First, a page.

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Day: January 1, 2018

Winter Weather Safety: Part 1-Winter Weather Training and Reporting Winter Weather

Winter Weather Safety: Part 1-Winter Weather Training and Reporting Winter Weather

Update: The Winter by Degrees webinar from Baron Weather is now available here.

This week, I’ll be featuring a series on winter weather safety blog posts on my WeatherTogether blog. In Part 1 of this series, we’re going to take a look at some resources for winter weather training, as well as some ways in which you can report winter weather conditions in your area.

One of the best places you can find winter weather safety training is from the National Weather Service WRN website. WeatherTogether is a member of the NWS WRN (WeatherReady Nation) program as an ambassador, and we are pleased to share informative winter weather safety training from the NWS with readers of our blog. Some of the training content used in this series will come from this beneficial website.

For those interested in learning more about the 2017-2018 winter weather season, check out this 2017-2018 Winter Weather Outlook from the meteorologist team at Earth Networks, a company I am pleased to handle IT consulting for. The team presents an excellent overview of the current winter weather season and shows viewers what to expect for our winter.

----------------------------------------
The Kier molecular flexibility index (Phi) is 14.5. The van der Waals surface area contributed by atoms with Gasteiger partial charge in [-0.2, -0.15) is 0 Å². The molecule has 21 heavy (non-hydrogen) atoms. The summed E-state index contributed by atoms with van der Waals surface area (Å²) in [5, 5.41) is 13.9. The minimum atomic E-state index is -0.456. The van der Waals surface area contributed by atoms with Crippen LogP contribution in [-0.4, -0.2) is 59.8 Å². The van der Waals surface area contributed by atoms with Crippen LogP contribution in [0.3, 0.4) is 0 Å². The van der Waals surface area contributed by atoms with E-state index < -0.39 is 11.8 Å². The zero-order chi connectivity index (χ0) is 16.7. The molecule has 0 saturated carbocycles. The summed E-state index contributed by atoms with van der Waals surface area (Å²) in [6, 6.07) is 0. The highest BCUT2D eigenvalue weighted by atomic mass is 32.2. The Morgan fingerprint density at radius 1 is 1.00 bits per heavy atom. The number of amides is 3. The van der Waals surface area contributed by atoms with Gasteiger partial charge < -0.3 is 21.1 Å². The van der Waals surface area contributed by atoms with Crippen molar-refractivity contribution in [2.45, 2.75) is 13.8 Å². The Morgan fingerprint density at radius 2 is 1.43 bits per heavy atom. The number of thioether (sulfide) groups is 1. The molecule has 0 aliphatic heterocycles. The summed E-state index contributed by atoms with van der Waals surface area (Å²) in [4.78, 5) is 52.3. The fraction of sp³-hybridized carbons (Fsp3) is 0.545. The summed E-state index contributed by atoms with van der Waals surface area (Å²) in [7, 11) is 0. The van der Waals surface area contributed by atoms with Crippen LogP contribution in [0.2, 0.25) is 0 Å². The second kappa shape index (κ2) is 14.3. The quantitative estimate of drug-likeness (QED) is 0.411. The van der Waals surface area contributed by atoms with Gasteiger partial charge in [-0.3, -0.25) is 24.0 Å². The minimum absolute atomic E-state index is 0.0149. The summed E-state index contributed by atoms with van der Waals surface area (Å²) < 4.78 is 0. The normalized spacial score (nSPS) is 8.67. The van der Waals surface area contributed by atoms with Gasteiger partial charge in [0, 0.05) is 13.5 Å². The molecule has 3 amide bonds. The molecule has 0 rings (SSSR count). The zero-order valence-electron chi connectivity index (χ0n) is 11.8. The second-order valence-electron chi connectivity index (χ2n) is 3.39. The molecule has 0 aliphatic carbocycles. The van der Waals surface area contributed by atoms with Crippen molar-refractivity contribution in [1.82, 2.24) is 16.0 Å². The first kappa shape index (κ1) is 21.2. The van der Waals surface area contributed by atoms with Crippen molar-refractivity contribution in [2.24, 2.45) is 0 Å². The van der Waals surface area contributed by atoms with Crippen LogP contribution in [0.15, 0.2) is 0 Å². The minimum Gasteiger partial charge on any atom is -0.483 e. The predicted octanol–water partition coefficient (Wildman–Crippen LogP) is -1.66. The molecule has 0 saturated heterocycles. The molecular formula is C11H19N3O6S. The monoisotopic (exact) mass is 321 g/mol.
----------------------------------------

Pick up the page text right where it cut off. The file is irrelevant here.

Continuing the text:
Another excellent training resource for winter weather safety, especially for those involved in public safety, check out the free Winter by Degrees eBook from the meteorologists at Baron Weather. I use Baron Threat Net to power many of my storm tracking and weather graphics on my WeatherTogether blog and on social media, and the eBook offers some valuable information concerning winter weather safety across each of the major regions in the US. There is also a companion Winter by Degrees webinar recording I am working on getting a copy of from Baron to share on here.